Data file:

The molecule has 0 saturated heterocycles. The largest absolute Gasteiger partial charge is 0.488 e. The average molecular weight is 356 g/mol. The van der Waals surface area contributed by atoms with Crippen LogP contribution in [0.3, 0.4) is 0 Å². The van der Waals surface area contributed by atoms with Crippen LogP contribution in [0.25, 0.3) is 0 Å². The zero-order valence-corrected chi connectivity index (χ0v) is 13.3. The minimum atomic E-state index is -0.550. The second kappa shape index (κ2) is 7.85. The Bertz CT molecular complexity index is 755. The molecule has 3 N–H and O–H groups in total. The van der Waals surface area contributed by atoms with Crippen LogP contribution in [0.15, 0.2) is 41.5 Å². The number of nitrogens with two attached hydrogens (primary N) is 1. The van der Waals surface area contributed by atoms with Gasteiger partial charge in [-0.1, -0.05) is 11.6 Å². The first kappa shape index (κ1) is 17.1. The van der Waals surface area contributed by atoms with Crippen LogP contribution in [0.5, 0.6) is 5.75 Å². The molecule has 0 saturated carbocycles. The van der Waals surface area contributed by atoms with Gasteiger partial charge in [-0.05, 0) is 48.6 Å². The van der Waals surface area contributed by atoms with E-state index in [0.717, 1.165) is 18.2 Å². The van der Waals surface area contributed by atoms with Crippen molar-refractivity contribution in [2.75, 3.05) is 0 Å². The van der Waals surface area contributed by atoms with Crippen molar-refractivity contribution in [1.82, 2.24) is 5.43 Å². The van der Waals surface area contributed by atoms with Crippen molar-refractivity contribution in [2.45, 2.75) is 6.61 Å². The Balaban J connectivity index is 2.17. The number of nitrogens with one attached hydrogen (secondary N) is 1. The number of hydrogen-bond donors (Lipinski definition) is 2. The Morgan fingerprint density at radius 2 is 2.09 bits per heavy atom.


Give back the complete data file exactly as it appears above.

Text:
The molecule has 0 saturated heterocycles. The largest absolute Gasteiger partial charge is 0.488 e. The average molecular weight is 356 g/mol. The van der Waals surface area contributed by atoms with Crippen LogP contribution in [0.3, 0.4) is 0 Å². The van der Waals surface area contributed by atoms with Crippen LogP contribution in [0.25, 0.3) is 0 Å². The zero-order valence-corrected chi connectivity index (χ0v) is 13.3. The minimum atomic E-state index is -0.550. The second kappa shape index (κ2) is 7.85. The Bertz CT molecular complexity index is 755. The molecule has 3 N–H and O–H groups in total. The van der Waals surface area contributed by atoms with Crippen LogP contribution in [0.15, 0.2) is 41.5 Å². The number of nitrogens with two attached hydrogens (primary N) is 1. The van der Waals surface area contributed by atoms with Gasteiger partial charge in [-0.1, -0.05) is 11.6 Å². The first kappa shape index (κ1) is 17.1. The van der Waals surface area contributed by atoms with Crippen LogP contribution in [0.5, 0.6) is 5.75 Å². The molecule has 0 saturated carbocycles. The van der Waals surface area contributed by atoms with Gasteiger partial charge in [-0.05, 0) is 48.6 Å². The van der Waals surface area contributed by atoms with E-state index in [0.717, 1.165) is 18.2 Å². The van der Waals surface area contributed by atoms with Crippen molar-refractivity contribution in [2.75, 3.05) is 0 Å². The van der Waals surface area contributed by atoms with Crippen molar-refractivity contribution in [1.82, 2.24) is 5.43 Å². The van der Waals surface area contributed by atoms with Crippen molar-refractivity contribution in [2.45, 2.75) is 6.61 Å². The Balaban J connectivity index is 2.17. The number of nitrogens with one attached hydrogen (secondary N) is 1. The number of hydrogen-bond donors (Lipinski definition) is 2. The Morgan fingerprint density at radius 2 is 2.09 bits per heavy atom.